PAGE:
Justin Trudeau unveils new sanctions targeting Russia’s elites and Putin’s inner circle


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OTTAWA—The Trudeau government blasted Russia’s invasion of Ukraine as a grave threat to the world order Canadians fought and died to create, as it laid out new and more aggressive sanctions, and warned more penalties could cut Russia out of the global financial system and take direct aim at President Vladimir Putin.

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This article was published 24/02/2022 (457 days ago), so information in it may no longer be current.

OTTAWA—The Trudeau government blasted Russia’s invasion of Ukraine as a grave threat to the world order Canadians fought and died to create, as it laid out new and more aggressive sanctions, and warned more penalties could cut Russia out of the global financial system and take direct aim at President Vladimir Putin.

Canada, acting in concert with the United States, United Kingdom, and other European and G7 allies, announced its second round of sanctions this week in response to what Prime Minister Justin Trudeau called “the greatest threat to European stability” since the Second World War: a “horrific, unprovoked attack” on a sovereign country that violated international law and spawned human suffering as missiles fell on Kyiv, the Ukrainian capital.

Ottawa outlined moves to penalize 31 individuals and 27 banks and entities all connected to Russia’s ruling elite, to curb about $750 million in Canadian exports particularly of aerospace, IT and mineral shipments to Russia, and to bar any dealings with several Russian financial institutions.

Adrian Wyld - THE CANADIAN PRESS Prime Minister Justin Trudeau listens to a question during a news conference on Feb. 23, 2022 in Ottawa.

However the federal Liberal government and its other allies including the U.S. did not immediately move to cut Russia out of the SWIFT global financial transaction system, target Putin outright or his top foreign deputy Sergei Lavrov, or hit Moscow’s ability to raise money by banning Russian oil and gas exports — although the prime minister and his key cabinet member said all options are on the table.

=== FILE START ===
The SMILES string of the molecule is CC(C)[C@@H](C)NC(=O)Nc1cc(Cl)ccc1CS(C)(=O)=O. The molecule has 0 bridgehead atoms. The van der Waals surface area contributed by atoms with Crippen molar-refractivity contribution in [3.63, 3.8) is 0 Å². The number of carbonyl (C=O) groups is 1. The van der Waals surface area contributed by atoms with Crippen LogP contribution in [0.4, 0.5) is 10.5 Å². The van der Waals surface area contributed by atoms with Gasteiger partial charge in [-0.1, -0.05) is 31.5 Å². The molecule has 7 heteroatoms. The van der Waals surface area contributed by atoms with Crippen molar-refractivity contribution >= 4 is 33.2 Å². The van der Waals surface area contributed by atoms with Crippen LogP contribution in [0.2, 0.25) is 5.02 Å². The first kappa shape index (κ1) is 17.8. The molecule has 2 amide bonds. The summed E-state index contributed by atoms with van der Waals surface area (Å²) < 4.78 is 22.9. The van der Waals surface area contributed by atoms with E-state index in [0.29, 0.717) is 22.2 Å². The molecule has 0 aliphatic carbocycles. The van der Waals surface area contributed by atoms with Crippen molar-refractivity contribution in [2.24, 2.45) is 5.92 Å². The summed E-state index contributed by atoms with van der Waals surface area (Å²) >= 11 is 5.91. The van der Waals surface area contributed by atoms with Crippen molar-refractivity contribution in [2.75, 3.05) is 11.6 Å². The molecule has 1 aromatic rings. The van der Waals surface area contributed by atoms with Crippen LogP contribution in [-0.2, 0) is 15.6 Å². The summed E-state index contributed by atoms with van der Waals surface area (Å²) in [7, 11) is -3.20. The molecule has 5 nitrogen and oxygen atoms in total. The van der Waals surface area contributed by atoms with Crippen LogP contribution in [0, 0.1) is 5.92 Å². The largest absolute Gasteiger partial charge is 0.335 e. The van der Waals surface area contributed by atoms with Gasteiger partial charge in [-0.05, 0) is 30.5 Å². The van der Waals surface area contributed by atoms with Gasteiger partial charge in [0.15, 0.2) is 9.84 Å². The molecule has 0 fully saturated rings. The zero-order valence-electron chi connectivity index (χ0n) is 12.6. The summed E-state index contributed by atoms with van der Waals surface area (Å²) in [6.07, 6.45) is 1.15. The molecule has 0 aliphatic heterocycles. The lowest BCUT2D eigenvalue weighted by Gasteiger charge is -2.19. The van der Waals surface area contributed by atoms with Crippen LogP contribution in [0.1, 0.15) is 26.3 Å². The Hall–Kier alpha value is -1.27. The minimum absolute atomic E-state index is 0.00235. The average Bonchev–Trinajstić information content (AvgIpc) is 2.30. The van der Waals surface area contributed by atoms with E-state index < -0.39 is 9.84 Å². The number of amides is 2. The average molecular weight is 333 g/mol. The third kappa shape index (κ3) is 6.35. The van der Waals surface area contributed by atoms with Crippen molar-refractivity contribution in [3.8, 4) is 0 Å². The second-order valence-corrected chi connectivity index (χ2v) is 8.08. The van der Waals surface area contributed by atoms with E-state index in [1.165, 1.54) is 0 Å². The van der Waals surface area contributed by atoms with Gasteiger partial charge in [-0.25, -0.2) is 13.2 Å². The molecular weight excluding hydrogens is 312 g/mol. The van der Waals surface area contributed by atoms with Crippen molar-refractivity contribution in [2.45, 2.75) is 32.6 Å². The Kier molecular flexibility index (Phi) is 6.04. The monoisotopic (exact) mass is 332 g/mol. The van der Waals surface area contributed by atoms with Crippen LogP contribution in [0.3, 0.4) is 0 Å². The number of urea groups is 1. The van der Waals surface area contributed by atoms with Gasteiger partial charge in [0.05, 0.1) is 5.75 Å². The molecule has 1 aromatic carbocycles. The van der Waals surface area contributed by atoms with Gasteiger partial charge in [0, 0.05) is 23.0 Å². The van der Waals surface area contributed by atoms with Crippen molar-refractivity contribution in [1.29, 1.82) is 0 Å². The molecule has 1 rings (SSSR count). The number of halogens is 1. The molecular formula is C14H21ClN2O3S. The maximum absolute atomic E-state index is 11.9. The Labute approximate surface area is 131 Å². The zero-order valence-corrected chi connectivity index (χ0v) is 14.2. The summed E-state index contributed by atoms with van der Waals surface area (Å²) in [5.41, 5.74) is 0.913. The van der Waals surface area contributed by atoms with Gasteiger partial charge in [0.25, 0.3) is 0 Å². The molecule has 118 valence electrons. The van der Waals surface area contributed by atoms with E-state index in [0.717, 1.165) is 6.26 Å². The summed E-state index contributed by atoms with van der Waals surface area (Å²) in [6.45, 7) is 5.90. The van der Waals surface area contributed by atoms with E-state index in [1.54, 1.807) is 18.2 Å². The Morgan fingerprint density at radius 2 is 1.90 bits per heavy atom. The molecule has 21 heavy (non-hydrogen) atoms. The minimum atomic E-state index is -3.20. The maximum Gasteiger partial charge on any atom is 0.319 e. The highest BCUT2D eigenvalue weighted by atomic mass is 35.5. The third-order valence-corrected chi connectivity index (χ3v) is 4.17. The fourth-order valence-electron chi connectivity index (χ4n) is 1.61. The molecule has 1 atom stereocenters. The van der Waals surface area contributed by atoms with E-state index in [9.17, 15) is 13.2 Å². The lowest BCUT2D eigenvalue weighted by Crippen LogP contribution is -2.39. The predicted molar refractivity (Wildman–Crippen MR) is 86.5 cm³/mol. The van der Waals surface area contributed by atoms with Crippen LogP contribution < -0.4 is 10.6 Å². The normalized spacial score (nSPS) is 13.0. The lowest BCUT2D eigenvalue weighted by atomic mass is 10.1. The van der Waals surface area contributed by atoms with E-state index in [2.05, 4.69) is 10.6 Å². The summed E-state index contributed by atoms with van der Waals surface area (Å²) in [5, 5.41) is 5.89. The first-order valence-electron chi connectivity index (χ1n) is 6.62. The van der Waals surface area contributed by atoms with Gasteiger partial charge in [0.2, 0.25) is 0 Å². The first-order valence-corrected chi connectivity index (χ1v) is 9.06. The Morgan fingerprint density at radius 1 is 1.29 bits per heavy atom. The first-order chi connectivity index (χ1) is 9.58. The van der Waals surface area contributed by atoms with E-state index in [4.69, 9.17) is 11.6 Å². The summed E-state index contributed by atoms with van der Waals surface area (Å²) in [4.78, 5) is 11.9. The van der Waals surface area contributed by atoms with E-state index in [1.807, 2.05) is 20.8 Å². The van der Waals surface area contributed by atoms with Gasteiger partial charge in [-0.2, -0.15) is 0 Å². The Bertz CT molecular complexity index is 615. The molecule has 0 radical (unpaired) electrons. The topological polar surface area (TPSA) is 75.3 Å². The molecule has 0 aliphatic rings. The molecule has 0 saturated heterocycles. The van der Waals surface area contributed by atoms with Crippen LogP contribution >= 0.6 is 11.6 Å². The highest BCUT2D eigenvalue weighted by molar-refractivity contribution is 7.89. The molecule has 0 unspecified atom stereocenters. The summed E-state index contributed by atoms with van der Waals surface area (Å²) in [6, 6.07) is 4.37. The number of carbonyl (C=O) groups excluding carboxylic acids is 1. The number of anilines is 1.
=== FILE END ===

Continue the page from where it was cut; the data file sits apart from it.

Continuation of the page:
One option that is not on the table, however, according to a top military commander, is sending Canadian troops into combat in Ukraine to defend against the Russian assault. U.S. troops will not be sent to Ukraine either, said U.S. President Joe Biden on Thursday.

“The simple answer is no,” said Vice-Admiral Bob Auchterlonie, commander of the Canadian Joint Operations Command. Defence Minister Anita Anand said another 3,400 Canadian Armed Forces personnel have been placed on alert ready to deploy in neighbouring countries as needed by NATO, the alliance set up during the Cold War to counter the Soviet Union in Europe.

Senior government sources say the U.S. and its allies cannot and will not be drawn into a superpower confrontation in Ukraine with a nuclear-armed Russia, although the U.S. and Canada made clear they will defend their NATO allies in the region.

Deputy Prime Minister Chrystia Freeland, who is among this country’s 1.4 million Ukranian-Canadians, said the invasion was “barbaric.”

“History will judge President Putin as harshly as the world condemns him today,” she said. “Today, he cements his place in the ranks of the reviled European dictators who caused such carnage in the 20th century.”

The latest sanctions unveiled Thursday target a total of 58 individuals, businesses, banks and a paramilitary group associated with Russia. Among the people blacklisted are members of the Russian elite, their families, and Putin lieutenants on his government’s security council: defence minister Sergey Shoygu, justice minister Konstantin Chuychenko, and finance minister Anton Siluanov. Missing was Putin’s top deputy Sergey Lavrov and Putin himself.

Biden said sanctioning Putin personally is under consideration.